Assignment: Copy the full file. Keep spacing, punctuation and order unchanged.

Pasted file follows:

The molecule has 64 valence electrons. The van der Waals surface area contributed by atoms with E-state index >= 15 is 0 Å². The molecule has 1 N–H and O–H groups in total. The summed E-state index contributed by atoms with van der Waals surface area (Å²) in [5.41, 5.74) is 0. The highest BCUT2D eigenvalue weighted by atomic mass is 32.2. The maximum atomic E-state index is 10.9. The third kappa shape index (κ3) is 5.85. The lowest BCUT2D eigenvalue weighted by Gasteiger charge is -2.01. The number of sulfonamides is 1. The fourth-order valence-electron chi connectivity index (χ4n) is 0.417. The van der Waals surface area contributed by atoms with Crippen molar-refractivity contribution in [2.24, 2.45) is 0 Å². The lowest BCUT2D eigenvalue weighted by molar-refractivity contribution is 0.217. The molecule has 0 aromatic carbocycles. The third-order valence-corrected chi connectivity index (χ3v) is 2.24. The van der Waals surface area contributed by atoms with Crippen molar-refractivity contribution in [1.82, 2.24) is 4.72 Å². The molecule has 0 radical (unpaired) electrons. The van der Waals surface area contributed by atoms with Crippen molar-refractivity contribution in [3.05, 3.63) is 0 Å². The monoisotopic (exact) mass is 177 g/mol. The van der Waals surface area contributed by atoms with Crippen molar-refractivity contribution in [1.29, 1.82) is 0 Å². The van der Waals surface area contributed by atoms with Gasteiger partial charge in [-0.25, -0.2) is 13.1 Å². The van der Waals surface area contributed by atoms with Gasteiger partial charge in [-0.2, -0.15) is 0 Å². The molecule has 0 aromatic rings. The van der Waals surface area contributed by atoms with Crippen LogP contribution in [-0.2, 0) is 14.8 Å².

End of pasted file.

The molecule has 64 valence electrons. The van der Waals surface area contributed by atoms with E-state index >= 15 is 0 Å². The molecule has 1 N–H and O–H groups in total. The summed E-state index contributed by atoms with van der Waals surface area (Å²) in [5.41, 5.74) is 0. The highest BCUT2D eigenvalue weighted by atomic mass is 32.2. The maximum atomic E-state index is 10.9. The third kappa shape index (κ3) is 5.85. The lowest BCUT2D eigenvalue weighted by Gasteiger charge is -2.01. The number of sulfonamides is 1. The fourth-order valence-electron chi connectivity index (χ4n) is 0.417. The van der Waals surface area contributed by atoms with Crippen molar-refractivity contribution in [2.24, 2.45) is 0 Å². The lowest BCUT2D eigenvalue weighted by molar-refractivity contribution is 0.217. The molecule has 0 aromatic carbocycles. The third-order valence-corrected chi connectivity index (χ3v) is 2.24. The van der Waals surface area contributed by atoms with Crippen molar-refractivity contribution in [1.82, 2.24) is 4.72 Å². The molecule has 0 radical (unpaired) electrons. The van der Waals surface area contributed by atoms with Crippen molar-refractivity contribution in [3.05, 3.63) is 0 Å². The monoisotopic (exact) mass is 177 g/mol. The van der Waals surface area contributed by atoms with Crippen molar-refractivity contribution in [1.29, 1.82) is 0 Å². The van der Waals surface area contributed by atoms with Gasteiger partial charge in [-0.25, -0.2) is 13.1 Å². The van der Waals surface area contributed by atoms with Gasteiger partial charge in [-0.2, -0.15) is 0 Å². The molecule has 0 aromatic rings. The van der Waals surface area contributed by atoms with Crippen LogP contribution in [-0.2, 0) is 14.8 Å².